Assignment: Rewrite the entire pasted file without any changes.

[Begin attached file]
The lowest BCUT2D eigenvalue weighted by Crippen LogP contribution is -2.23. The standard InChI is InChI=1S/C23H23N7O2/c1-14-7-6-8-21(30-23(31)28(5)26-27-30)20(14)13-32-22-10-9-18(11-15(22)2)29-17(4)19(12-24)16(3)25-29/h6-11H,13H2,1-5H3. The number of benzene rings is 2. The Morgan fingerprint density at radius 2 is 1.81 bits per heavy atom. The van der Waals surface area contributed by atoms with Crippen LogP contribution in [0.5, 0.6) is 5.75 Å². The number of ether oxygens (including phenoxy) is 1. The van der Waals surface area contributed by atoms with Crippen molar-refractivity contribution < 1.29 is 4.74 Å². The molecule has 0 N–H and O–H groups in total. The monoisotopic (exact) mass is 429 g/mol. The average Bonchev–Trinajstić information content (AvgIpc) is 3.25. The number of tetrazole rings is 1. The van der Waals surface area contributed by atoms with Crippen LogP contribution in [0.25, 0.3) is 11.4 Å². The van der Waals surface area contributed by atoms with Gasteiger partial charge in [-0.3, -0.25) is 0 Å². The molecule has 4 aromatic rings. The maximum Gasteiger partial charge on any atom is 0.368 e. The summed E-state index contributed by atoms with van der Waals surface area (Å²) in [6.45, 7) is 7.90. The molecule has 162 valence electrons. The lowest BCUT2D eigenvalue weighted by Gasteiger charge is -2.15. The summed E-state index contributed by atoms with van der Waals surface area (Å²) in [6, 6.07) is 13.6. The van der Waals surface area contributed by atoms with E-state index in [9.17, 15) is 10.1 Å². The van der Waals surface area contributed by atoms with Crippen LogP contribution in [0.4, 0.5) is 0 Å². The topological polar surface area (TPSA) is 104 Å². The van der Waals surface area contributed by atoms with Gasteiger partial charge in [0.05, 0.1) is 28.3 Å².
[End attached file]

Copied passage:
The lowest BCUT2D eigenvalue weighted by Crippen LogP contribution is -2.23. The standard InChI is InChI=1S/C23H23N7O2/c1-14-7-6-8-21(30-23(31)28(5)26-27-30)20(14)13-32-22-10-9-18(11-15(22)2)29-17(4)19(12-24)16(3)25-29/h6-11H,13H2,1-5H3. The number of benzene rings is 2. The Morgan fingerprint density at radius 2 is 1.81 bits per heavy atom. The van der Waals surface area contributed by atoms with Crippen LogP contribution in [0.5, 0.6) is 5.75 Å². The number of ether oxygens (including phenoxy) is 1. The van der Waals surface area contributed by atoms with Crippen molar-refractivity contribution < 1.29 is 4.74 Å². The molecule has 0 N–H and O–H groups in total. The monoisotopic (exact) mass is 429 g/mol. The average Bonchev–Trinajstić information content (AvgIpc) is 3.25. The number of tetrazole rings is 1. The van der Waals surface area contributed by atoms with Crippen LogP contribution in [0.25, 0.3) is 11.4 Å². The van der Waals surface area contributed by atoms with Gasteiger partial charge in [-0.3, -0.25) is 0 Å². The molecule has 4 aromatic rings. The maximum Gasteiger partial charge on any atom is 0.368 e. The summed E-state index contributed by atoms with van der Waals surface area (Å²) in [6.45, 7) is 7.90. The molecule has 162 valence electrons. The lowest BCUT2D eigenvalue weighted by Gasteiger charge is -2.15. The summed E-state index contributed by atoms with van der Waals surface area (Å²) in [6, 6.07) is 13.6. The van der Waals surface area contributed by atoms with E-state index in [9.17, 15) is 10.1 Å². The van der Waals surface area contributed by atoms with Crippen LogP contribution in [0.4, 0.5) is 0 Å². The topological polar surface area (TPSA) is 104 Å². The van der Waals surface area contributed by atoms with Gasteiger partial charge in [0.05, 0.1) is 28.3 Å².